Two of sports’ four major all-star games were played Sunday, and it strikes me how unimportant they’ve become. Is it time to do away with all-star games, or change the formats?

In the dark ages before cable television, the all-star games were rare chances to see the faces we often knew only from our baseball or football cards come alive for a few hours on the television screen. Now, of course, not only do we have games on cable, we have DirecTV and highlights and channels devoted specifically to our favorite sports. So the all-star games have lost some luster.

The Pro Bowl has long been a yawner, although moving it up to the dead Sunday between the conference championships and Super Bowl wasn’t a bad idea. The players clearly love the idea of going to Hawaii, especially those who haven’t spent the regular season playing in domes. And who can blame them?

But the game, by virtue of being played without members of the two Super Bowl teams, does not include some top players. And I know very few people who don’t find it boring.

So is there a way to keep the trip to Hawaii and the Pro Bowl honor, which seems to matter to the players — ask London Fletcher — but make the game more interesting? Or do we need a game at all? We already know these guys can play; they were chosen for the Pro Bowl. You don’t want to see them head off into their vacations with torn ACLs and concussions. And you won’t, because all you see is offense. This year’s score: AFC 59, NFC 41.

What about a day of skills competitions instead? Gets the players out of their helmets and pads and humanize them a little bit for television viewers. The players still enjoy Hawaii; the fans could enjoy seeing the players cut loose a bit. No one cares much about Pro Bowl stats, anyway (except, for today, Brandon Marshall).

And speaking of no defense, we come to the NBA and NHL all-star games. The NBA game is legendary for including absolutely no defense. That’s fun for about 15 minutes (real time, not game time), but again, the NBA skills competition is a lot more fun.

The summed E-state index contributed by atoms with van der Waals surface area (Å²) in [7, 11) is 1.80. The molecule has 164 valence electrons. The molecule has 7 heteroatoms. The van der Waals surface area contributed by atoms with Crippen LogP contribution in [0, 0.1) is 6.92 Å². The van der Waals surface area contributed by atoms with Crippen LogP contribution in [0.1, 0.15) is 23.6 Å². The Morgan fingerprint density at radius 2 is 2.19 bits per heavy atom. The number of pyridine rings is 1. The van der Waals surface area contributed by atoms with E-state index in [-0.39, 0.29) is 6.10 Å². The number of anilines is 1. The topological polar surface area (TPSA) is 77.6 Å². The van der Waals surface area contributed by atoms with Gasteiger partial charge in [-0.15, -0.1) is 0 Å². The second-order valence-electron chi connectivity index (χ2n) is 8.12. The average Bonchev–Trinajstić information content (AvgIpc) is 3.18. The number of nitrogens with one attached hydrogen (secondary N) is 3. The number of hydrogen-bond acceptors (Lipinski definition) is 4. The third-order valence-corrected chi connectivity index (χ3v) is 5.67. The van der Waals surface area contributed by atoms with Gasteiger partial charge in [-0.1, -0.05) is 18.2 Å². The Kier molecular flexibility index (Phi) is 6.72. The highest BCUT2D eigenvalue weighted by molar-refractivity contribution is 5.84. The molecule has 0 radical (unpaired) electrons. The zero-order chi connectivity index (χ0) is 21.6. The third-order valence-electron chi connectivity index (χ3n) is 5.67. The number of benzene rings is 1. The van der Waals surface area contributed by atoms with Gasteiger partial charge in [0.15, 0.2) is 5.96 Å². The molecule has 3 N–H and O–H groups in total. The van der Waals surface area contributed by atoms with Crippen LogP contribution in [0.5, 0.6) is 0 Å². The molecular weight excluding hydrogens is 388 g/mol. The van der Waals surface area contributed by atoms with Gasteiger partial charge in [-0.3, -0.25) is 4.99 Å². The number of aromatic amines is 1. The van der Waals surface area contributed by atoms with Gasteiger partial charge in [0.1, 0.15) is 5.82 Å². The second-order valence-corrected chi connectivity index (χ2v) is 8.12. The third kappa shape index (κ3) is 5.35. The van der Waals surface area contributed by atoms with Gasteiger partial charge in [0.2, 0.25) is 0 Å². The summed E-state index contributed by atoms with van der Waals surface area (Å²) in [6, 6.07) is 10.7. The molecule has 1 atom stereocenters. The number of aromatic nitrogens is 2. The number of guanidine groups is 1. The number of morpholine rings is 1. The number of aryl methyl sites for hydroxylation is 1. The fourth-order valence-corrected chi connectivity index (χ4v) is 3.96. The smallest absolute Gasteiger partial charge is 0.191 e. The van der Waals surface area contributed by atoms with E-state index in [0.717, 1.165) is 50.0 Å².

The same is true in the NHL, which gets some credit for trying to jazz up the all-star game by having team captains pick sides, like kids at a frozen pond. But no matter how the teams are chosen, on the ice the game is the same: lots of offense, no hitting (and there shouldn’t be).

When your all-star game doesn’t resemble your regular season product anyway, why not change it? Why can’t the designation of all-star be enough? Then present a skills competition or whatever you want, but mix it up.

More and more, we’re seeing players skipping the all-star games for a variety of reasons: injuries (real or trumped up), age, whatever. Nicklas Lidstrom and Teemu Selanne, both 41, pleaded age as an excuse.

This happens in every all-star game, in all sports. When your own players don’t want to participate, is there a problem with the game?

Baseball’s all-star game is the only one with any relevancy, although it’s a sort of faux relevancy thanks to the rule change that gives home-field advantage in the World Series to the league that wins the midsummer classic.

Of course, I somehow doubt Nationals reliever Tyler Clippard was thinking, “Win this one for the St. Louis Cardinals, who are likely to be in the World Series in four months against the Rangers!” when he picked up the All-Star win in July. Or maybe he was. In which case we need to get him to Vegas before pitchers and catchers report.

But baseball’s biggest advantage is that it is almost never a contact sport. Even when the managers revert to Little League thinking and empty their benches and bullpens, there is little chance of injury. The NFL, NBA and NHL cannot say the same, not if their players play the way they played to get into the all-star game in the first place. That’s the problem that needs to be fixed to make these games more relevant — and more watchable.